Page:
In late December 1895, Alexander was reported to be "critically ill".[9] He died at a quarter to eleven on 4 January 1896 after ailing for some time.[1][2][10] The Emperor and Empress were at his bedside when he died.[10] On 9 January, Alexander's funeral was held in a Berlin cathedral.[11] Members of the Imperial court attended, including the Emperor and Empress, Dowager Empress Frederick, as well as members of the diplomatic corps and the Bundesrat, and a number of generals from the Germany army.[11] His death sent the Berlin court into mourning for a month, causing the planned season's functions and court festivities to be altered.[12][13] Hunting excursions prearranged for the month were also canceled.[13] Some of the members of his entourage received quite substantial legacies, but the rest of his estate passed to his younger brother Prince George of Prussia, and after his death, to Alexander's godchild Prince Oskar of Prussia.[14]

Much was written about Alexander's supposedly promiscuous ways. In her 1915 work Memories of forty years, Catherine Radziwill recalled that:

"[Prince Alexander], though none too intelligent, was extremely fond of society, feminine society in particular. I remember that one day, at my mother-in-law's house, he managed to decoy into an empty room a certain Madame von Wildenbruch, the wife of an illegitimate son of Prince Louis Ferdinand of Prussia, and began kissing her with fervour, to the extreme stupefaction and anger of the lady in question, who, it must be added, was at that time nearly seventy years of age".[15]

Despite never marrying, another source said Alexander declared marriage to every woman he met, "no matter if she be princess or laundress, octogenarian or young girl, married or single".[4]

Titles, styles, honours and arms[edit]

Titles and styles[edit]

  • 21 June 1820 – 4 January 1896: His Royal Highness Prince Alexander of Prussia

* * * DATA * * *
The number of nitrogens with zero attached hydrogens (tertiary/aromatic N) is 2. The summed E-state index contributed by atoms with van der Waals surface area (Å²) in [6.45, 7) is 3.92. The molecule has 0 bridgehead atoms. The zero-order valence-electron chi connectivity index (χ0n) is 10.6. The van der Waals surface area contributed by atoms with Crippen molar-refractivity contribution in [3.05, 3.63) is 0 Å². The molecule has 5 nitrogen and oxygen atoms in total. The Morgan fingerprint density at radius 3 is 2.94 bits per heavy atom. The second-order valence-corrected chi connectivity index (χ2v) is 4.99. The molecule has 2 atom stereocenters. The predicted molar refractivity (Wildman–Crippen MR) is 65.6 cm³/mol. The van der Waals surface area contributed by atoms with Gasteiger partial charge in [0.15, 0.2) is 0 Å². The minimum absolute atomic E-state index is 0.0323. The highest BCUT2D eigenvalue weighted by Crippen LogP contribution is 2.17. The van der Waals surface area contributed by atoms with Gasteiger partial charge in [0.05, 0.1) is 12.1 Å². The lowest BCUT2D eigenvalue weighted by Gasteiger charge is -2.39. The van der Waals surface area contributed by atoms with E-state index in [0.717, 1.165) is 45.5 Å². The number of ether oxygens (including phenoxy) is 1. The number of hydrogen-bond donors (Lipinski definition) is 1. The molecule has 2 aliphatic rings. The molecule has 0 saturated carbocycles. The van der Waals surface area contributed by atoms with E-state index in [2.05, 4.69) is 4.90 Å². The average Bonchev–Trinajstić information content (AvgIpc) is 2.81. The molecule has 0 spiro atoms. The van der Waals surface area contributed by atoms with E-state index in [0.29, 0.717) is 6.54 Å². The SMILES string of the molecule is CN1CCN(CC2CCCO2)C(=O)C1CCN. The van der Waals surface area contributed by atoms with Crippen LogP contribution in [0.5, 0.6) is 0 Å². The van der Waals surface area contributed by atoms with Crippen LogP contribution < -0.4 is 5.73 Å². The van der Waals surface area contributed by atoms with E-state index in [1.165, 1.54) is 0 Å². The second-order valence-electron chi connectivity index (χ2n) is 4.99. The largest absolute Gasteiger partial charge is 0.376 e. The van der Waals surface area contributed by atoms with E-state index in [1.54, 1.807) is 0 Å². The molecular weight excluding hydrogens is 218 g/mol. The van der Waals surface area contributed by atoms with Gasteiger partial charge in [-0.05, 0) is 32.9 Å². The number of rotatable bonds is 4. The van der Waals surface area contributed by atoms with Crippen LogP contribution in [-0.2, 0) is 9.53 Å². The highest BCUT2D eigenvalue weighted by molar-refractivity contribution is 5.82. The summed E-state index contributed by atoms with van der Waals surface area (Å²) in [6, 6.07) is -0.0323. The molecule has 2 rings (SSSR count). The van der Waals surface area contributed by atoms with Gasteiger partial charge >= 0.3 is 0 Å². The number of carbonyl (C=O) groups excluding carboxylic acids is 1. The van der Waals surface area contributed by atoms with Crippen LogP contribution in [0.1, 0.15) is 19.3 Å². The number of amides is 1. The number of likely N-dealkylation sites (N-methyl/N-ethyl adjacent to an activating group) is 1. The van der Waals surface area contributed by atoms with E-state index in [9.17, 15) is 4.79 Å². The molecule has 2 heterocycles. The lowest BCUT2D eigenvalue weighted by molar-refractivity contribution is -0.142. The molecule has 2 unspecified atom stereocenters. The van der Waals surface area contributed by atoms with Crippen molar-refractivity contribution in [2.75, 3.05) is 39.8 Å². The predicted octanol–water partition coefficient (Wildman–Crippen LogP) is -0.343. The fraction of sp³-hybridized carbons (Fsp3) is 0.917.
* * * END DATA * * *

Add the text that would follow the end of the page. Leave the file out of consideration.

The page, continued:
Honours[edit]

Ancestry[edit]

References[edit]

  1. ^ a b Lundy, Darryl. "The Peerage: Alexander Prinz von Preußen". Retrieved 11 November 2010. 
  2. ^ a b c d "Death Prince Alexander of Prussia", The New York Times (Berlin), 5 January 1896 
  3. ^ Burke, Edmund (1897). The Annual register of world events: a review of the year, Volume 138. London: Longmans, Green, and Co. p. 133. 
  4. ^ a b "Europe's Crazy Kings", The Washington Post, 18 November 1894 
  5. ^ "To-day", The Observer, 5 July 1891 
  6. ^ Vizetelly, Henry (1879). Berlin under the New empire: its institutions, inhabitants, industry, monuments, museums, social life, manners, and amusements. London: Tinsley Brothers. p. 272. 
  7. ^ a b The Literary gazette and journal of the belles lettres, arts, sciences for the year 1842. London: Literary Gazette Office. 1842. p. 793. 
  8. ^ "Foreign Miscellany", Gleason's Pictorial Drawing - Room Companion, 20 November 1852 
  9. ^ "Prince Alexander Very Ill", The New York Times (Berlin), 28 December 1895 
  10. ^ a b "Death of Prince Alexander of Prussia", The Irish Times (Berlin), 6 January 1896 
  11. ^ a b "Prince Alexander's Funeral", The New York Times (Berlin), 10 January 1896 
  12. ^ "William Will Not Fight", The New York Times (Berlin), 12 January 1896 
  13. ^ a b "From the German Capital", The Washington Post (Berlin), 12 January 1896 
  14. ^ Röhl, John (1987). The Kaiser and his court: Wilhelm II and the government of Germany. Cambridge: Press Syndicate of the University of Cambridge. 
  15. ^ Radziwill, Catherine (1915). Memories of forty years. New York: Funk & Wagnalls Company. p. 104.